Squiggly lines over neat boxes in corporate, agile development
Inspired by Henrik Kniberg’s classic illustration on agile, iterative development …
… I have been thinking recently on what agile looks like in a large, corporate environment. I have used Henrik’s analogy of how to build a product (a car in his illustration) in an agile way many times in coaching squads. Its a powerful teaching tool.
However the reality, especially in corporate environments, is as always more nuanced. Rather than one squad building one product we have multiple squads building multiple products, many of which are supplying internal products and services to other squads, and so on.
Not like this
I have seen many “roadmaps” that lay out the work for the tribes and squads (or departments and teams depending on your language of choice). They look good; they are visually neat and they fit well with the quarterly OKR cycle many corporates employ. In addition these top level boxes can become “epics” in Jira or ADO, then broken down into “stories”, packaged into a sprint and hey presto!… instant agile!!
However this approach simply can’t cope with the change and complexity of what technology teams do today. When combined with heavy-weight quarterly planning processes it is simply too cumbersome and brittle. Which is not to say that this approach does not yield any results at all — it can be reasonably effective. However as companies seek that all important competitive edge they find themselves not keeping pace with those organizations who can, as the agile manifesto has it:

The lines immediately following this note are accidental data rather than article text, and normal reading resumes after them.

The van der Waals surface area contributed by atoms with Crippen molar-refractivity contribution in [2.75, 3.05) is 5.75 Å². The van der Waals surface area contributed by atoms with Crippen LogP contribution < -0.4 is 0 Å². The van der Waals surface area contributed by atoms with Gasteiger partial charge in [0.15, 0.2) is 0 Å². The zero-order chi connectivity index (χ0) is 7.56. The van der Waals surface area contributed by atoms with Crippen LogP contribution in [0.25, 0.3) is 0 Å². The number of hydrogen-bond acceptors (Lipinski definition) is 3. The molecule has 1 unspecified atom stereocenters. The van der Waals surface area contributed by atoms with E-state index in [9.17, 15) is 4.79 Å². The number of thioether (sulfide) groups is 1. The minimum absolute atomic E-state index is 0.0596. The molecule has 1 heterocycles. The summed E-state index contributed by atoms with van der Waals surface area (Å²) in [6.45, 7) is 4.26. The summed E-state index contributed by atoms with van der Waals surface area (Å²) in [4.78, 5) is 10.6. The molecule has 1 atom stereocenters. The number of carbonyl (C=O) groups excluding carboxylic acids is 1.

“harness change for the customer’s competitive advantage.”
The alternative is to let go of our desire to have everything fit into neat boxes and embrace an approach that lets individual teams work their way towards a business outcome. This can be a messy process — as the team navigates the complex landscape of a corporate environment and makes discoveries, today’s sprint goal can become tomorrow’s wrong approach. This can be a scary place to be for leadership to be in. It feels like losing control. In fact, it is relinquishing the illusion of control, which is the first and necessary step towards true change.
Furthermore, this approach is not simply to “let the squads get on with it”. Each squad should have a clear purpose and define clearly how they interact with other teams. Team topologies calls this a team API
The role of leadership
The role of leadership in this model does not diminish. It is not simply to encourage the squads, or model vulnerability (although these are good things of course). The role of leadership in this model is
- To architect the team purposes, and to continue to keep purpose architecture relevant through organizational change.
- to continually communicate and refine these goals and outcomes. In the best of all worlds this is done collaboratively with the teams. However leadership must drive this.
Where are roadmaps in all of this?
This approach also doesn’t preclude a roadmap, which can exist at a squad level, or project or programme level. We can peer into the mist of the future and make out the major shapes.
Roadmaps are a balancing act. Teams and especially management need a degree of certainty. It is just as true to say that teams and especially management need the flexibility to be able to respond to change and to pivot if that becomes required.
A good roadmap will strike that healthy balance
So next time you are in Big Room Planning,
take a look “under the hood” at what is happening. Is the objective to get the big boxes to line up like good soldiers so they can be entered into Jira, or do the conversations center around the team purposes, team APIs and how they align to leadership’s current perspective on the goals and outcomes.